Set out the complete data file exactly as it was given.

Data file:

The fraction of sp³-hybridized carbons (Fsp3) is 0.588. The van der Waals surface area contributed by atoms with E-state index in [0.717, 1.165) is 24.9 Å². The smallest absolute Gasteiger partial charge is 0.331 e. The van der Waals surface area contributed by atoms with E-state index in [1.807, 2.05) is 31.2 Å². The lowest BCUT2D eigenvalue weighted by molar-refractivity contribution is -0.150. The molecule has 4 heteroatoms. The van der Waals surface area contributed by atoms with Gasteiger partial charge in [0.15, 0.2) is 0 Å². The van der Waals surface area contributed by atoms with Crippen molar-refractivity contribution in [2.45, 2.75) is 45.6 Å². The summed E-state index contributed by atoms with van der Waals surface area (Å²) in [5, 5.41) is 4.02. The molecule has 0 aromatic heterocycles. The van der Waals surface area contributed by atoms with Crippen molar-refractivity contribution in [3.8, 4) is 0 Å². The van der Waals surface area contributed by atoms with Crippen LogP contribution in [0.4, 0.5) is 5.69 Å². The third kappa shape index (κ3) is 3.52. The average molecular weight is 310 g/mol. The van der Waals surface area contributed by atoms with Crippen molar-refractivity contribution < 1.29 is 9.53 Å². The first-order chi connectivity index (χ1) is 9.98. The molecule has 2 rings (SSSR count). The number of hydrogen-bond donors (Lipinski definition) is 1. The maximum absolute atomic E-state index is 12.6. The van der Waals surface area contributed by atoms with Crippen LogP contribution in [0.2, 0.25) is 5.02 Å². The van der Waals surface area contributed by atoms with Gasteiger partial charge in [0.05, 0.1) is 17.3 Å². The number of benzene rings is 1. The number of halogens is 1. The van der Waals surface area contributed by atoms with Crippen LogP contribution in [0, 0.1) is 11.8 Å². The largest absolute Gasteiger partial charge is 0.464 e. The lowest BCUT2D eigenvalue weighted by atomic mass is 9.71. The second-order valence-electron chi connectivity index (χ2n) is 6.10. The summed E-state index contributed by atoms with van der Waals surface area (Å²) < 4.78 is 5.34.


The fraction of sp³-hybridized carbons (Fsp3) is 0.588. The van der Waals surface area contributed by atoms with E-state index in [0.717, 1.165) is 24.9 Å². The smallest absolute Gasteiger partial charge is 0.331 e. The van der Waals surface area contributed by atoms with E-state index in [1.807, 2.05) is 31.2 Å². The lowest BCUT2D eigenvalue weighted by molar-refractivity contribution is -0.150. The molecule has 4 heteroatoms. The van der Waals surface area contributed by atoms with Gasteiger partial charge in [0.15, 0.2) is 0 Å². The van der Waals surface area contributed by atoms with Crippen molar-refractivity contribution in [2.45, 2.75) is 45.6 Å². The summed E-state index contributed by atoms with van der Waals surface area (Å²) in [5, 5.41) is 4.02. The molecule has 0 aromatic heterocycles. The van der Waals surface area contributed by atoms with Crippen molar-refractivity contribution in [3.8, 4) is 0 Å². The van der Waals surface area contributed by atoms with Crippen LogP contribution in [0.4, 0.5) is 5.69 Å². The third kappa shape index (κ3) is 3.52. The average molecular weight is 310 g/mol. The van der Waals surface area contributed by atoms with Crippen molar-refractivity contribution < 1.29 is 9.53 Å². The first-order chi connectivity index (χ1) is 9.98. The molecule has 2 rings (SSSR count). The number of hydrogen-bond donors (Lipinski definition) is 1. The maximum absolute atomic E-state index is 12.6. The van der Waals surface area contributed by atoms with Crippen LogP contribution in [0.2, 0.25) is 5.02 Å². The van der Waals surface area contributed by atoms with Gasteiger partial charge in [0.05, 0.1) is 17.3 Å². The number of benzene rings is 1. The number of halogens is 1. The van der Waals surface area contributed by atoms with Crippen LogP contribution in [0, 0.1) is 11.8 Å². The largest absolute Gasteiger partial charge is 0.464 e. The lowest BCUT2D eigenvalue weighted by atomic mass is 9.71. The second-order valence-electron chi connectivity index (χ2n) is 6.10. The summed E-state index contributed by atoms with van der Waals surface area (Å²) < 4.78 is 5.34.